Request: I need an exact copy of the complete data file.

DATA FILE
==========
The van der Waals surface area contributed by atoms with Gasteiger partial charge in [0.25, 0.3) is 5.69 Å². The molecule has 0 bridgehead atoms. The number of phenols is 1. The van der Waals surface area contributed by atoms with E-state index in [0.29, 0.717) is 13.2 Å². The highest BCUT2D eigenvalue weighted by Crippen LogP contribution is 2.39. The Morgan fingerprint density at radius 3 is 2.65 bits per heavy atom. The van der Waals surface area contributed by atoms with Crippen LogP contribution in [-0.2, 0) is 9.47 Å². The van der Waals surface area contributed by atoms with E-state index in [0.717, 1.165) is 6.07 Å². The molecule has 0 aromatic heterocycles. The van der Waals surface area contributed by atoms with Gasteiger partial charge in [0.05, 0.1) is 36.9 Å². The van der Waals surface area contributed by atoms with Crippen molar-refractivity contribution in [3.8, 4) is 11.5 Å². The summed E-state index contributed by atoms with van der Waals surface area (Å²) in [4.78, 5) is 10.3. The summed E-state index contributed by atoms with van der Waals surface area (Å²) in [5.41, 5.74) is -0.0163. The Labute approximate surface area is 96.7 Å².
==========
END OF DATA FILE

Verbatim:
The van der Waals surface area contributed by atoms with Gasteiger partial charge in [0.25, 0.3) is 5.69 Å². The molecule has 0 bridgehead atoms. The number of phenols is 1. The van der Waals surface area contributed by atoms with E-state index in [0.29, 0.717) is 13.2 Å². The highest BCUT2D eigenvalue weighted by Crippen LogP contribution is 2.39. The Morgan fingerprint density at radius 3 is 2.65 bits per heavy atom. The van der Waals surface area contributed by atoms with Crippen LogP contribution in [-0.2, 0) is 9.47 Å². The van der Waals surface area contributed by atoms with E-state index in [0.717, 1.165) is 6.07 Å². The molecule has 0 aromatic heterocycles. The van der Waals surface area contributed by atoms with Gasteiger partial charge in [0.05, 0.1) is 36.9 Å². The van der Waals surface area contributed by atoms with Crippen molar-refractivity contribution in [3.8, 4) is 11.5 Å². The summed E-state index contributed by atoms with van der Waals surface area (Å²) in [4.78, 5) is 10.3. The summed E-state index contributed by atoms with van der Waals surface area (Å²) in [5.41, 5.74) is -0.0163. The Labute approximate surface area is 96.7 Å².